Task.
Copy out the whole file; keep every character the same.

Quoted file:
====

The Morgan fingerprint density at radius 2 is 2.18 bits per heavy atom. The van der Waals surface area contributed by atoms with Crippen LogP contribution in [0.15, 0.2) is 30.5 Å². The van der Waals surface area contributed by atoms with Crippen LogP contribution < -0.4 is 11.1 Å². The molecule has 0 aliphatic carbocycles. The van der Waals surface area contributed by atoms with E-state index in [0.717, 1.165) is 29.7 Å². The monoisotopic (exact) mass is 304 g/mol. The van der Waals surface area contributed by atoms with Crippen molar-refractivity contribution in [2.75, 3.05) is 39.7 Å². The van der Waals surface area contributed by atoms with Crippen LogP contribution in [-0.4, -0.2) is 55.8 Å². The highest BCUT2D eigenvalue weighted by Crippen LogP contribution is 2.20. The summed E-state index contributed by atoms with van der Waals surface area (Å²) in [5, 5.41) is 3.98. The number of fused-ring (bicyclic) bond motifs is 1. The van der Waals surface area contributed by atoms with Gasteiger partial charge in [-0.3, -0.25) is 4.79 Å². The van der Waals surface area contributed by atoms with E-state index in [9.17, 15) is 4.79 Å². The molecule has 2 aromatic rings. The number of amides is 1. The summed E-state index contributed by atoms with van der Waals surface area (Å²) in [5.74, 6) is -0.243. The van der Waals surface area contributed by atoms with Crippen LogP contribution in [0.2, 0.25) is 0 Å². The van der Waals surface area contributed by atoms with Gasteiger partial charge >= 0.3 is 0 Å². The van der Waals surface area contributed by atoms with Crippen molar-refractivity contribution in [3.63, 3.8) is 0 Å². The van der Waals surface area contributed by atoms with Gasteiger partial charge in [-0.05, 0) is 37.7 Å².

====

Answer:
The Morgan fingerprint density at radius 2 is 2.18 bits per heavy atom. The van der Waals surface area contributed by atoms with Crippen LogP contribution in [0.15, 0.2) is 30.5 Å². The van der Waals surface area contributed by atoms with Crippen LogP contribution < -0.4 is 11.1 Å². The molecule has 0 aliphatic carbocycles. The van der Waals surface area contributed by atoms with E-state index in [0.717, 1.165) is 29.7 Å². The monoisotopic (exact) mass is 304 g/mol. The van der Waals surface area contributed by atoms with Crippen molar-refractivity contribution in [2.75, 3.05) is 39.7 Å². The van der Waals surface area contributed by atoms with Crippen LogP contribution in [-0.4, -0.2) is 55.8 Å². The highest BCUT2D eigenvalue weighted by Crippen LogP contribution is 2.20. The summed E-state index contributed by atoms with van der Waals surface area (Å²) in [5, 5.41) is 3.98. The number of fused-ring (bicyclic) bond motifs is 1. The van der Waals surface area contributed by atoms with Gasteiger partial charge in [-0.3, -0.25) is 4.79 Å². The van der Waals surface area contributed by atoms with E-state index in [9.17, 15) is 4.79 Å². The molecule has 2 aromatic rings. The number of amides is 1. The summed E-state index contributed by atoms with van der Waals surface area (Å²) in [5.74, 6) is -0.243. The van der Waals surface area contributed by atoms with Crippen LogP contribution in [0.2, 0.25) is 0 Å². The van der Waals surface area contributed by atoms with Gasteiger partial charge >= 0.3 is 0 Å². The van der Waals surface area contributed by atoms with Crippen molar-refractivity contribution in [3.63, 3.8) is 0 Å². The van der Waals surface area contributed by atoms with Gasteiger partial charge in [-0.05, 0) is 37.7 Å².